People who give positive encouragement and constructive criticism could be wasting their breath according to the latest research from a psychology expert at Queen Mary, University of London.
The study, published in the journal Frontiers in Neuroscience, found that when people received either positive or negative feedback about their performance on complex decision-making tasks, it made their decision making worse.
Study author Dr Magda Osman explained: “The kind of task people had to perform was difficult and demanding. So, when people received positive or negative feedback, it overloaded them with too much information and distracted them from making a good decision.
“We found that people’s performance got worse when they had to make sense of the feedback they were given while also performing the main task.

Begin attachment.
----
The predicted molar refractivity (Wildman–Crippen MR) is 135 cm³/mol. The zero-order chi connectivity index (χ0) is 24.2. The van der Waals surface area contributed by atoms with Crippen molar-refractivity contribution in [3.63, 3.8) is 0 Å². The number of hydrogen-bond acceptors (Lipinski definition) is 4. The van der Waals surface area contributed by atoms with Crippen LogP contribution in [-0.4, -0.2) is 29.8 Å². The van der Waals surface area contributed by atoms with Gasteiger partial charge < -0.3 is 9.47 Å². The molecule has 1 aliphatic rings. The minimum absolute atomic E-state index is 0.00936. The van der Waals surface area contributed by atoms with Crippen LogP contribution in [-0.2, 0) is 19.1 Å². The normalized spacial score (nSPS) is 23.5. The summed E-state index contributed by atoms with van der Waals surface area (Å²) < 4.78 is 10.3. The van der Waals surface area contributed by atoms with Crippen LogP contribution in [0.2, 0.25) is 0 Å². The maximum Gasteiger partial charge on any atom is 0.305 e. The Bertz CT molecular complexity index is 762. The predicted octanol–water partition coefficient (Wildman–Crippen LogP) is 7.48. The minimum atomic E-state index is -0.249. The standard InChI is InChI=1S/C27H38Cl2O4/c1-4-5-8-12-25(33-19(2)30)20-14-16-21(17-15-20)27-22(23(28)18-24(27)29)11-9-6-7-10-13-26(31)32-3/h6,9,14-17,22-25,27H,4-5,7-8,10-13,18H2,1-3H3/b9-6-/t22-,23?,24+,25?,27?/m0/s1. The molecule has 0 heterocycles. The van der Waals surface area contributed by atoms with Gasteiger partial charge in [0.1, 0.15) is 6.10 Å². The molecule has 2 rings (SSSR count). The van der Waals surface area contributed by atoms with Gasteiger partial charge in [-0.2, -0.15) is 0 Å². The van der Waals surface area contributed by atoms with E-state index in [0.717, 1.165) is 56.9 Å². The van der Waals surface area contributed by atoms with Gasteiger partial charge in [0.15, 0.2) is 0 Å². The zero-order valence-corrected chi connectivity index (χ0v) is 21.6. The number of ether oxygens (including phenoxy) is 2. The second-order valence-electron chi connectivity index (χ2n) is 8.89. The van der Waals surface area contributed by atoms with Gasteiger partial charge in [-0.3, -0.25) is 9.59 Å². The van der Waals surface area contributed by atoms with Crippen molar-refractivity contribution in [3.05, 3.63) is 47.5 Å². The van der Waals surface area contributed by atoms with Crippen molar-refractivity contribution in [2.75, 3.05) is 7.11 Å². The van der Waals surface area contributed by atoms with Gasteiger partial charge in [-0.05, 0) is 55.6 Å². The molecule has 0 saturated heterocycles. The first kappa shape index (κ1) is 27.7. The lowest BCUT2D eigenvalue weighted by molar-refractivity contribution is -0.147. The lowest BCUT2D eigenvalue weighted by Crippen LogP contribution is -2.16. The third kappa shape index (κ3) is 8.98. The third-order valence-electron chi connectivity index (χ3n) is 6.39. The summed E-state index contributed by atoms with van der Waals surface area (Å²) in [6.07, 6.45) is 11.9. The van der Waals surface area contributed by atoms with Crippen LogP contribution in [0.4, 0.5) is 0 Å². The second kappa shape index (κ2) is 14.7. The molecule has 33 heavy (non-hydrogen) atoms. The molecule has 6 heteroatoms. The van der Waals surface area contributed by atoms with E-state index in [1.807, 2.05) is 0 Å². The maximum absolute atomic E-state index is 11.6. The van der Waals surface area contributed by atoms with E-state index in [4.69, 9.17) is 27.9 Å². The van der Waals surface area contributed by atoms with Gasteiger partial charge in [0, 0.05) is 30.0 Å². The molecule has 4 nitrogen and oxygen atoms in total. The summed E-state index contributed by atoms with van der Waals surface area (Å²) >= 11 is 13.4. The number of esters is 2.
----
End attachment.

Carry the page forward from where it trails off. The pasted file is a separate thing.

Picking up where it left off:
“The role of feedback is overemphasised. People typically think that any form of feedback should improve performance in many tasks, and the more frequently it is given the better performance will be.
“However what needs to be considered is how complex the task is in the first place, because this will determine how much feedback will actually interfere with rather than facilitate performance.”
The study involved about 100 people who were given the task of choosing how best to either predict or control the state of health of a baby, revealing that feedback can play a negative role in a particularly complex decision-making scenario.
However Dr Osman said this type of finding can be generalised and applied to a variety of other complex situations.
“The introduction of smart energy meters into the home to monitor the amount of energy you’re consuming seems like a nice ‘green’ idea to help you consume less energy, but the complexity of the feedback people receive may not necessarily help them to reduce their energy consumption,” she said.